Using SmartFS

Overview

What is SmartFS

SmartFS stands for Sector Mapped Allocation for Really Tiny (SMART) flash. It is a filesystem that has been designed to work primary with small, serial NOR type flash parts that are 1M byte to 16M byte in size (though this is not a limitation). The filesystem operates by segmenting the flash (or flash partition) into “logical sectors” of equal size and then managing them (allocating, mapping, chaining, releasing, etc.) to build files and directories.

SmartFS Code Layering

The system consists of two layers built on top of a standard NuttX MTD driver layer (with it's associated hardware abstraction layer).

The code directly above the NuttX MTD driver is the SMART MTD layer. This interfaces with the MTD (flash driver) layer and handles low-level media operations such as logical sector allocation, freeing and management, erase block management, low-level formatting, wear leveling, etc.

On top of the SMART MTD layer is the Smart Filesystem code. The SmartFS code uses the logical sector services of the SMART MTD layer to provide file and directory level management, such as creating new files, chaining logical sectors together to create files, creating directories and file / directory search and management routines.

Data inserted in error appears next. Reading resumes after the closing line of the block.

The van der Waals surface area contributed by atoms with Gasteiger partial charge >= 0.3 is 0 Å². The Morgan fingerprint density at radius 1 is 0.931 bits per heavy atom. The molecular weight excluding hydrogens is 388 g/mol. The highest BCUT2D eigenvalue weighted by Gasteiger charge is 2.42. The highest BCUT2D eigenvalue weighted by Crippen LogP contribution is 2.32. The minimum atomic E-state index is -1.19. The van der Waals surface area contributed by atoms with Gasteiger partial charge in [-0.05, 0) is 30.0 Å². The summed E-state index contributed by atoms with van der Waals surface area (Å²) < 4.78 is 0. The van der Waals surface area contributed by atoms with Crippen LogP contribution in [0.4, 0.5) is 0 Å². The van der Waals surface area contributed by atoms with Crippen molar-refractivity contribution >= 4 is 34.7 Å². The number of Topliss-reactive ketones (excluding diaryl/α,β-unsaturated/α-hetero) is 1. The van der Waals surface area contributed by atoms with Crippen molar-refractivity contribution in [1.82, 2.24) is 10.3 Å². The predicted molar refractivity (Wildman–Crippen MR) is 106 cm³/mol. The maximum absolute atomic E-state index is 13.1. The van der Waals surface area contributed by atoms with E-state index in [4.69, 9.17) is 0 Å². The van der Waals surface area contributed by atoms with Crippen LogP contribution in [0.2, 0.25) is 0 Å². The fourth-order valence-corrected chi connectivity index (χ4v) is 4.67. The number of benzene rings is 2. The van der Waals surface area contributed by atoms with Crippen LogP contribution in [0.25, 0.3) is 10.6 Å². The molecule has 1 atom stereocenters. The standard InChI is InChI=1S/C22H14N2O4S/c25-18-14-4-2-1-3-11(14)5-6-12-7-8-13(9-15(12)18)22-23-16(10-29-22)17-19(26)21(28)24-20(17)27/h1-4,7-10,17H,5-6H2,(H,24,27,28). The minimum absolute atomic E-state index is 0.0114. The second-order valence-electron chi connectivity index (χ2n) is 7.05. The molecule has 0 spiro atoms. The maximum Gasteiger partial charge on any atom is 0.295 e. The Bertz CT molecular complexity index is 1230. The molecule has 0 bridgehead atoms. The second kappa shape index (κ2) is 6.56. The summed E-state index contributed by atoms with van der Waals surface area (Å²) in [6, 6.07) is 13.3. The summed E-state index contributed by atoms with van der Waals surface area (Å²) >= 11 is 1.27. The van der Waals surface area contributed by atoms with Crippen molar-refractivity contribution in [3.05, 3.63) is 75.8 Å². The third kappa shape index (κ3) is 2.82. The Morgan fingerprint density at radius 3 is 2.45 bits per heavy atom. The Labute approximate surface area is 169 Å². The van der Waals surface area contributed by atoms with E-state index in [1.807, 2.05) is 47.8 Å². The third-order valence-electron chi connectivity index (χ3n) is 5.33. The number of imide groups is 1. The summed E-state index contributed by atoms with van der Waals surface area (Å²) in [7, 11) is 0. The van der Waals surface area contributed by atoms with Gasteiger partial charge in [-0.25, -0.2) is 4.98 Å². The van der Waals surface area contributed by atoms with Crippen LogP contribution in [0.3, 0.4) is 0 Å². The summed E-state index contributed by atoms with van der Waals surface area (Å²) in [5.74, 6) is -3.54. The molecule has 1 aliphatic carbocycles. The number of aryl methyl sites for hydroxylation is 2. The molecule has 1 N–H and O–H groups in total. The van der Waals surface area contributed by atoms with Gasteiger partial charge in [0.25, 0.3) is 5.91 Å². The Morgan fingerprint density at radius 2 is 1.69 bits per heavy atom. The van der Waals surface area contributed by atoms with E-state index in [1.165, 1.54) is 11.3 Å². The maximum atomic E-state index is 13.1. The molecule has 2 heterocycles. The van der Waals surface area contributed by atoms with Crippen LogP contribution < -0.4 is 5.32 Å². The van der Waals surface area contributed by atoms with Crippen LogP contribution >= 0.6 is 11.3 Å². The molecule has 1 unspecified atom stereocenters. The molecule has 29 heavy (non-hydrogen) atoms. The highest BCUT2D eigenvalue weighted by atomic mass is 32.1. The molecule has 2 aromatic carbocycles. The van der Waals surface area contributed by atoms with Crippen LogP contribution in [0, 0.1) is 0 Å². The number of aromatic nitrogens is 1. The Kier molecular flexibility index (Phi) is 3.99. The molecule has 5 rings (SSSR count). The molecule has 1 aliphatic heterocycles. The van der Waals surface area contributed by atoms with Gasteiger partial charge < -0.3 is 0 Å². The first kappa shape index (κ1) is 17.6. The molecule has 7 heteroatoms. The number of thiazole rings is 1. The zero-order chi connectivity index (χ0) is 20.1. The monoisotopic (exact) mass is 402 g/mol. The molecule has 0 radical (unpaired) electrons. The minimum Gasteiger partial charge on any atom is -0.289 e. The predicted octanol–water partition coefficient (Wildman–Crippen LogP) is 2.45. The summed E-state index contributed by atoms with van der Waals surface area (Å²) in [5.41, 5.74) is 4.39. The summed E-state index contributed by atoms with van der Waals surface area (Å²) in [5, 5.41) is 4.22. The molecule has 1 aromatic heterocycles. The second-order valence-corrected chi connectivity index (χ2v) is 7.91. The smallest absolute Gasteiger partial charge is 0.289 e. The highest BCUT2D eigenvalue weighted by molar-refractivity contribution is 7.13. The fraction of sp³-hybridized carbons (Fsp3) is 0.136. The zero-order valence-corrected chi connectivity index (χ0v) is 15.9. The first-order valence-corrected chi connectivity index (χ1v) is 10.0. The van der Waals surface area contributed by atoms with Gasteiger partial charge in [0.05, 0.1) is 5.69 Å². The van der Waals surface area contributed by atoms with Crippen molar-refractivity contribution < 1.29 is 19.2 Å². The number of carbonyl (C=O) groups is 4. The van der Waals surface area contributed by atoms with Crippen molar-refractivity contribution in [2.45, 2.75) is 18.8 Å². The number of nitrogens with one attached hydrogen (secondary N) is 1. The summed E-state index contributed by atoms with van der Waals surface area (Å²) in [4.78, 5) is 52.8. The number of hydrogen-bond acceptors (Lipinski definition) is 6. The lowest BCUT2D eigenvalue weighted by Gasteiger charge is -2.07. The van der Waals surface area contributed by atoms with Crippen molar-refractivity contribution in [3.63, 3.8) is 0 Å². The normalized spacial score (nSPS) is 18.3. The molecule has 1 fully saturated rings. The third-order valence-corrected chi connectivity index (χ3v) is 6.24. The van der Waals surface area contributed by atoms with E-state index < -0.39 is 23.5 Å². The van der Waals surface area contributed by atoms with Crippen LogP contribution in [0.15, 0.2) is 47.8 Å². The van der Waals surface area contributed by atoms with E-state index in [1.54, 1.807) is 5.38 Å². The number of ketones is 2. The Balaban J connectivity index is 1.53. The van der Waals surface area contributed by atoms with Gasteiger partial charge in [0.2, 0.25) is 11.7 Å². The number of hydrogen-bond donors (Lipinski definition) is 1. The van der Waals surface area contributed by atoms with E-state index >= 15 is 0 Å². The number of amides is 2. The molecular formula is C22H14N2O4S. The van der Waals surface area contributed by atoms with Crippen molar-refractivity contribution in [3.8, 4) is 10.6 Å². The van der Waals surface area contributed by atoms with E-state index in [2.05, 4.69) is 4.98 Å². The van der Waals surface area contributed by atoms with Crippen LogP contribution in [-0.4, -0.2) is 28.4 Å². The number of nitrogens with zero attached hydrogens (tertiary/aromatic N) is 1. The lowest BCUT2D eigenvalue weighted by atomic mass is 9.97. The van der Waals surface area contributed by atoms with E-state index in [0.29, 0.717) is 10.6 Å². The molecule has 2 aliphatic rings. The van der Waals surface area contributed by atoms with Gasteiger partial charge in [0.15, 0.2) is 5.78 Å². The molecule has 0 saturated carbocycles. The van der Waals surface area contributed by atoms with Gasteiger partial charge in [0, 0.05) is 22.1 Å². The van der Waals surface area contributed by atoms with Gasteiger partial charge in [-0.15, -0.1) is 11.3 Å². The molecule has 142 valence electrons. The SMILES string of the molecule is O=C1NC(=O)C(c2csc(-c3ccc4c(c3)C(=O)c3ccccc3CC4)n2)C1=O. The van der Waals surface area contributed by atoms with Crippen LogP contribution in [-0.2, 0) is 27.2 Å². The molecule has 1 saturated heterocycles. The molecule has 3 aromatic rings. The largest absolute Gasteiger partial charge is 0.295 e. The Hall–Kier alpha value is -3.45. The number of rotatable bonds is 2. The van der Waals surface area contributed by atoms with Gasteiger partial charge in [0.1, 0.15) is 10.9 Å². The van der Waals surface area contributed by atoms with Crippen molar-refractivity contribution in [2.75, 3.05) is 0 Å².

Smart FS fs / smartfs / *
SMART MTD drivers / mtd / smart.c
MTD Driver m25px sst25 filmtd etc.
HW Driver spi dev spi dev VFS

Example SmartFS Device Setup

Setting up a device for use with SmartFS is typically done in the config specific source initialization files and would look something like:

int board_app_initialize(uintptr_t arg)
{
  FAR struct spi_dev_s *spi;
  FAR struct mtd_dev_s *mtd;
  int minor = 0;

  /* Initialize the SPI bus #3 with an M25P FLASH driver */

  spi = stm32_spibus_initialize(3);
  mtd = m25p_initialize(spi);

  /* Initialize SMART MTD to work with M25P FLASH device */

  smart_initialize(minor, mtd, NULL);
}

Upon successful initialization of the code above, the NuttX Virtual File System (VFS) will contain a new entry called /dev/smart0 to represent the SMART MTD device. Note that this is not a filesystem, but rather a raw block device (which may or may not already be formatted for use with SmartFS). To use the /dev/smart0 as a filesystem, it must be initialized and mounted to the VFS as follows:

nsh> mksmartfs /dev/smart0
nsh> mount -t smartfs /dev/smart0 /mnt

Details of Operation

Pages, Blocks, Sectors and things that FLASH

There are a number of companies that manufacture FLASH parts, and typically they use varying terminology in their data sheets when referring to device geometry. All devices generally have different region sizes for programming, erasing and reading and usually use terms like page, erase block, sector and/or sub-sector. To avoid confusion, NuttX uses the following terminology:

  • Page or Block: The smallest area that a device can program with a single command. This is typically 256 bytes.
  • Erase Block: The smallest area that a device can erase. If multiple erase block sizes are supported (e.g. 4K, 32K and 64K), then the smallest of those sizes, though for larger parts (8M Byte - 32M Byte), sometimes it is better to use the larger erase block size to keep RAM usage to a minimum.
  • Sector: Same as Erase Block.
  • Logical Sector: A size used by a specific filesystem for managing a region independently from the actual device specified blocks / sectors. SmartFS (for example) can use any power of 2 value from 256 through 32768.